This week's garden wildlife blog is slightly different. We are looking into some of the nations favourite garden flowers, that also come as a benefit to garden wildlife. Enjoy! 

Britain’s Favourite Flower!

By now our gardens are looking bright and colourful. With tree leaves in full spout and flowers in bloom, the landscape is flourishing with a mix of greens, yellows, oranges, pinks, blues and purples.

We love flowers in the UK, so much so that the matter of what flower is best-loved is debated. However, there is no doubting the nations favourite is the rose. The rose is Britain’s top scorer in numerous polls and has remained at the top for decades, at no surprise. A 2017 poll carried out by Monarch Airlines put the nations favourite flowers in the following order:

  1. Rose                            6. Orchid
  2. Lily                               7. Carnation
  3. Tulip                             8. Bluebell
  4. Daffodil                        9. Freesia
  5. Sunflower                    10.Poppy

Roses are commonly associated with the country garden. As well as being beautiful to look at and beneficial to wildlife, roses have a language all of their own; for instance, red roses signify love, pink roses meaning grace, orange roses for fascination and burgundy for beauty.


There are a bewildering number of different roses, but if you want to enjoy them for both their glorious summer flowers and benefits to wildlife, choose old-fashioned varieties which are fragrant and disease-resistant. A wide range of insects will be attracted to the flowers, including bees and butterflies, and the fruits are popular with birds. Two species of rose that are particularly good for wildlife are the dog rose (Rosa canina) and field rose (Rose arvensis). Dog rose flowers provide an important source of nectar for insects and its fruits are a food source for blackbirds, redwings and waxwings. Having bush and shrub rose plants also provide shelter for small mammals, particularity if they are planted in a linear fashion, as they can act as wildlife corridors providing safe passage for small creatures underneath.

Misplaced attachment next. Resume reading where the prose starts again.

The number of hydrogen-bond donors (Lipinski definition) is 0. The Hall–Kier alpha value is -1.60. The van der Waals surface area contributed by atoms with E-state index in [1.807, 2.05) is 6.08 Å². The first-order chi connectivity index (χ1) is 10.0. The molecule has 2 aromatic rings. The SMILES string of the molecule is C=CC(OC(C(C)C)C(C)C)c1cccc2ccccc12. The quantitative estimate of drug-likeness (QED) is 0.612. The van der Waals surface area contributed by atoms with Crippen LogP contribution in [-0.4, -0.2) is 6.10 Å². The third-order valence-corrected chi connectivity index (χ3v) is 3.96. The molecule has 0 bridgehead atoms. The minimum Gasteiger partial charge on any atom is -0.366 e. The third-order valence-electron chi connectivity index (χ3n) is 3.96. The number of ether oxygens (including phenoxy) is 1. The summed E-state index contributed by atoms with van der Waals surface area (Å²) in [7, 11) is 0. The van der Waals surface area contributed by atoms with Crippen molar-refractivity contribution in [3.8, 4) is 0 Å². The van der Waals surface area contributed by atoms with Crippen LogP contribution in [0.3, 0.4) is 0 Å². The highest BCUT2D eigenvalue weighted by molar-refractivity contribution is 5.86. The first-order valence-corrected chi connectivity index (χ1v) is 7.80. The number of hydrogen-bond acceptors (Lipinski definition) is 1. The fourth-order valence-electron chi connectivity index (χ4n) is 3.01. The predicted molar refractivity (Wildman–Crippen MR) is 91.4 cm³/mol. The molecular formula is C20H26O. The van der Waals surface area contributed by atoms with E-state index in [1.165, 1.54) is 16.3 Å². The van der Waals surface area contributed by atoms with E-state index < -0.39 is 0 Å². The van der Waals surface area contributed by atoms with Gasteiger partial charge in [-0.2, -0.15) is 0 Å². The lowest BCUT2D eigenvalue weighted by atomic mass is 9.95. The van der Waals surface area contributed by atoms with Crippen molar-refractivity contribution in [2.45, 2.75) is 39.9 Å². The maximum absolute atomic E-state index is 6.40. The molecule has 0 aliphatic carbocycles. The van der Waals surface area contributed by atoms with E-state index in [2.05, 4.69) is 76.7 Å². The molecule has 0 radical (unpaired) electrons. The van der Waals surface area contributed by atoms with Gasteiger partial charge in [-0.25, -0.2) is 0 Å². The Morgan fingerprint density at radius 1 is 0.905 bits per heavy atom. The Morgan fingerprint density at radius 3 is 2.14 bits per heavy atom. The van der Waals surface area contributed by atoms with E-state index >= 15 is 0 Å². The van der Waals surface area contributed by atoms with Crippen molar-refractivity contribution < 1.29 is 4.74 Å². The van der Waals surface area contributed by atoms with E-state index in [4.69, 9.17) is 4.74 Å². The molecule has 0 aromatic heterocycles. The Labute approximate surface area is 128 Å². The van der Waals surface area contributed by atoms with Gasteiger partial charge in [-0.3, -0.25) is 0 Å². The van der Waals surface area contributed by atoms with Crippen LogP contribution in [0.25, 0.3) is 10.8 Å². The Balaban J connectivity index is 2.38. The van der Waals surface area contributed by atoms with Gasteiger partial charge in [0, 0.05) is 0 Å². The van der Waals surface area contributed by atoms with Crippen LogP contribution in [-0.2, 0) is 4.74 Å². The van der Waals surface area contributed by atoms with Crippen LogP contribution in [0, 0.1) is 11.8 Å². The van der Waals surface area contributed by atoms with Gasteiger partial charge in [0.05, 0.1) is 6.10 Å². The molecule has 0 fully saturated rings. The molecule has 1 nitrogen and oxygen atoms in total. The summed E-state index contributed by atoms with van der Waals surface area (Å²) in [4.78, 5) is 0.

Britain’s best-loved wildflower is another category of national favourites. It’s a different story when it comes to finding the UK's favourite wildflower, in England the bluebell sits at the top. Research carried out by the charity Plantlife in 2015 reflected that bluebells won special merit in the minds of the English public. A carpet of bluebells is astonishing to look at, so much so that more and more people are planting them in their gardens. They are easy to grow and can recreate the woodland carpet effect. Bluebells are not only great to look at, nectar seeking insects like bees love them as an early food source. Bluebells flower mid-April to late-May, so if you haven’t had chance to see any bluebell carpets yet, it’s time to take a trip before they disappear for another year. See if you can identify the English from the Spanish bluebell, things you should look out for are as follows:

English bluebell:                                                                              

  • Flower petals a deep purple
  • The spike of the flower droops to one side
  • Pollen has no colour
  • Flower petals curved and in a tube
  • A pungent scent of perfume

Spanish bluebell:

  • Pale coloured petals in a light blue but can also white or pink
  • Flower petals are erect and spike
  • Pollen has a blue or green colour
  • No scent

Enjoy bluebell hunting before its too late!

Thanks for reading!